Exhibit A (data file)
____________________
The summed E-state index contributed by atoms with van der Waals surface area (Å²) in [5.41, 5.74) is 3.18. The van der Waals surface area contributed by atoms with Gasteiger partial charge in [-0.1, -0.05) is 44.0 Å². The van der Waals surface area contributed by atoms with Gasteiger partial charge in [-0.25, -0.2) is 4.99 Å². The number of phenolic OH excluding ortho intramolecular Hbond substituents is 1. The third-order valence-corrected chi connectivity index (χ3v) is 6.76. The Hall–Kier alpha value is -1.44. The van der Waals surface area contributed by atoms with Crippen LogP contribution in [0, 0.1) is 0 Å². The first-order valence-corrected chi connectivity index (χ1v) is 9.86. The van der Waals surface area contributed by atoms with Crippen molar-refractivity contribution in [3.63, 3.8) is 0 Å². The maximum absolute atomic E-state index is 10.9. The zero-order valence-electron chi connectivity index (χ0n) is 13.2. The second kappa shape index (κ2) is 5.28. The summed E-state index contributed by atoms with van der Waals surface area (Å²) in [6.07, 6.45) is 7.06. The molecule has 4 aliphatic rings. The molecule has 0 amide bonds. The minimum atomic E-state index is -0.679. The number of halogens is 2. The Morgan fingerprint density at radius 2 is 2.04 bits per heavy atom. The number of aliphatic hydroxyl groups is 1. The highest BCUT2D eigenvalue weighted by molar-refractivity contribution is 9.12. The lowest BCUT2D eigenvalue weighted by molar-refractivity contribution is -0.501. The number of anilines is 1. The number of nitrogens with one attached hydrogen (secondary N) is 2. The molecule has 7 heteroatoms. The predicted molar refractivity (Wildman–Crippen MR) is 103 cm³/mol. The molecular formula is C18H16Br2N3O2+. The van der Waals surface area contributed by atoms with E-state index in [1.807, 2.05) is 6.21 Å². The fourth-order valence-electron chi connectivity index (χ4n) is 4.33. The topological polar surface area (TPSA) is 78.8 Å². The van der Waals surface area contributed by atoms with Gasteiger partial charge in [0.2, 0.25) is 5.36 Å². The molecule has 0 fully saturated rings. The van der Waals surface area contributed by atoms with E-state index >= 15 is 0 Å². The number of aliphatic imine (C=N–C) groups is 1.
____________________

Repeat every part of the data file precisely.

The summed E-state index contributed by atoms with van der Waals surface area (Å²) in [5.41, 5.74) is 3.18. The van der Waals surface area contributed by atoms with Gasteiger partial charge in [-0.1, -0.05) is 44.0 Å². The van der Waals surface area contributed by atoms with Gasteiger partial charge in [-0.25, -0.2) is 4.99 Å². The number of phenolic OH excluding ortho intramolecular Hbond substituents is 1. The third-order valence-corrected chi connectivity index (χ3v) is 6.76. The Hall–Kier alpha value is -1.44. The van der Waals surface area contributed by atoms with Crippen LogP contribution in [0, 0.1) is 0 Å². The first-order valence-corrected chi connectivity index (χ1v) is 9.86. The van der Waals surface area contributed by atoms with Crippen molar-refractivity contribution in [3.63, 3.8) is 0 Å². The maximum absolute atomic E-state index is 10.9. The zero-order valence-electron chi connectivity index (χ0n) is 13.2. The second kappa shape index (κ2) is 5.28. The summed E-state index contributed by atoms with van der Waals surface area (Å²) in [6.07, 6.45) is 7.06. The molecule has 4 aliphatic rings. The molecule has 0 amide bonds. The minimum atomic E-state index is -0.679. The number of halogens is 2. The Morgan fingerprint density at radius 2 is 2.04 bits per heavy atom. The number of aliphatic hydroxyl groups is 1. The highest BCUT2D eigenvalue weighted by molar-refractivity contribution is 9.12. The lowest BCUT2D eigenvalue weighted by molar-refractivity contribution is -0.501. The number of anilines is 1. The number of nitrogens with one attached hydrogen (secondary N) is 2. The molecule has 7 heteroatoms. The predicted molar refractivity (Wildman–Crippen MR) is 103 cm³/mol. The molecular formula is C18H16Br2N3O2+. The van der Waals surface area contributed by atoms with E-state index in [1.807, 2.05) is 6.21 Å². The fourth-order valence-electron chi connectivity index (χ4n) is 4.33. The topological polar surface area (TPSA) is 78.8 Å². The van der Waals surface area contributed by atoms with Gasteiger partial charge in [0.2, 0.25) is 5.36 Å². The molecule has 0 fully saturated rings. The van der Waals surface area contributed by atoms with E-state index >= 15 is 0 Å². The number of aliphatic imine (C=N–C) groups is 1.